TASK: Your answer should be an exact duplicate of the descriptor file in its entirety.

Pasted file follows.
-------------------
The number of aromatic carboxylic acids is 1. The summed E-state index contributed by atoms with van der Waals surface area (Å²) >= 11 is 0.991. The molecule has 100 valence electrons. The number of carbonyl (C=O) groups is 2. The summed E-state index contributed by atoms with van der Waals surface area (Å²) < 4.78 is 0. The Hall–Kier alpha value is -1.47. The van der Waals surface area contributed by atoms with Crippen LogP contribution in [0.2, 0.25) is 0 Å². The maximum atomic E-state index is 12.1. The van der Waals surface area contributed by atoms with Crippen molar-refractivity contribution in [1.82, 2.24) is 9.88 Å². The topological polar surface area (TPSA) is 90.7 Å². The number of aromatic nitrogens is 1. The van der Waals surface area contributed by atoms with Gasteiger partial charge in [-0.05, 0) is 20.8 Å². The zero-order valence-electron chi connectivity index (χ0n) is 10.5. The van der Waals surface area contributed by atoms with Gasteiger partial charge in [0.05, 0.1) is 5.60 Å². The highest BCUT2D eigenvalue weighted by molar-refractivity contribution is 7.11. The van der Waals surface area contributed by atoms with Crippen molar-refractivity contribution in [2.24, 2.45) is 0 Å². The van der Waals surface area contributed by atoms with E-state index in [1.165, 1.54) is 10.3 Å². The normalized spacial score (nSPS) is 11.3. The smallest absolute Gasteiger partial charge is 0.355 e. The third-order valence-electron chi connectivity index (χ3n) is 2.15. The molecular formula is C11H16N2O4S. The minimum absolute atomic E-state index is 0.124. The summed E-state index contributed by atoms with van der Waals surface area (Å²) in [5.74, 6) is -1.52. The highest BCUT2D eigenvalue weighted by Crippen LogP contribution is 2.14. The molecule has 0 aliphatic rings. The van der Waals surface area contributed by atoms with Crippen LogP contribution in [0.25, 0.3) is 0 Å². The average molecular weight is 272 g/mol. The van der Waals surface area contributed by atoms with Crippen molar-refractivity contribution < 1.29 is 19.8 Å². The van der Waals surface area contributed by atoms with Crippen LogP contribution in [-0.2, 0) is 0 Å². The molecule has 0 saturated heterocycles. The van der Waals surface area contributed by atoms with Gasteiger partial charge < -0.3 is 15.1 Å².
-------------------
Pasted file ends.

The number of aromatic carboxylic acids is 1. The summed E-state index contributed by atoms with van der Waals surface area (Å²) >= 11 is 0.991. The molecule has 100 valence electrons. The number of carbonyl (C=O) groups is 2. The summed E-state index contributed by atoms with van der Waals surface area (Å²) < 4.78 is 0. The Hall–Kier alpha value is -1.47. The van der Waals surface area contributed by atoms with Crippen LogP contribution in [0.2, 0.25) is 0 Å². The maximum atomic E-state index is 12.1. The van der Waals surface area contributed by atoms with Crippen molar-refractivity contribution in [1.82, 2.24) is 9.88 Å². The topological polar surface area (TPSA) is 90.7 Å². The number of aromatic nitrogens is 1. The van der Waals surface area contributed by atoms with Gasteiger partial charge in [-0.05, 0) is 20.8 Å². The zero-order valence-electron chi connectivity index (χ0n) is 10.5. The van der Waals surface area contributed by atoms with Gasteiger partial charge in [0.05, 0.1) is 5.60 Å². The highest BCUT2D eigenvalue weighted by molar-refractivity contribution is 7.11. The van der Waals surface area contributed by atoms with Crippen molar-refractivity contribution in [2.24, 2.45) is 0 Å². The van der Waals surface area contributed by atoms with E-state index in [1.165, 1.54) is 10.3 Å². The normalized spacial score (nSPS) is 11.3. The smallest absolute Gasteiger partial charge is 0.355 e. The third-order valence-electron chi connectivity index (χ3n) is 2.15. The molecular formula is C11H16N2O4S. The minimum absolute atomic E-state index is 0.124. The summed E-state index contributed by atoms with van der Waals surface area (Å²) in [5.74, 6) is -1.52. The highest BCUT2D eigenvalue weighted by Crippen LogP contribution is 2.14. The molecule has 0 aliphatic rings. The van der Waals surface area contributed by atoms with Crippen LogP contribution in [0.25, 0.3) is 0 Å². The average molecular weight is 272 g/mol. The van der Waals surface area contributed by atoms with Crippen molar-refractivity contribution < 1.29 is 19.8 Å². The van der Waals surface area contributed by atoms with Crippen LogP contribution in [-0.2, 0) is 0 Å². The molecule has 0 saturated heterocycles. The van der Waals surface area contributed by atoms with Gasteiger partial charge < -0.3 is 15.1 Å².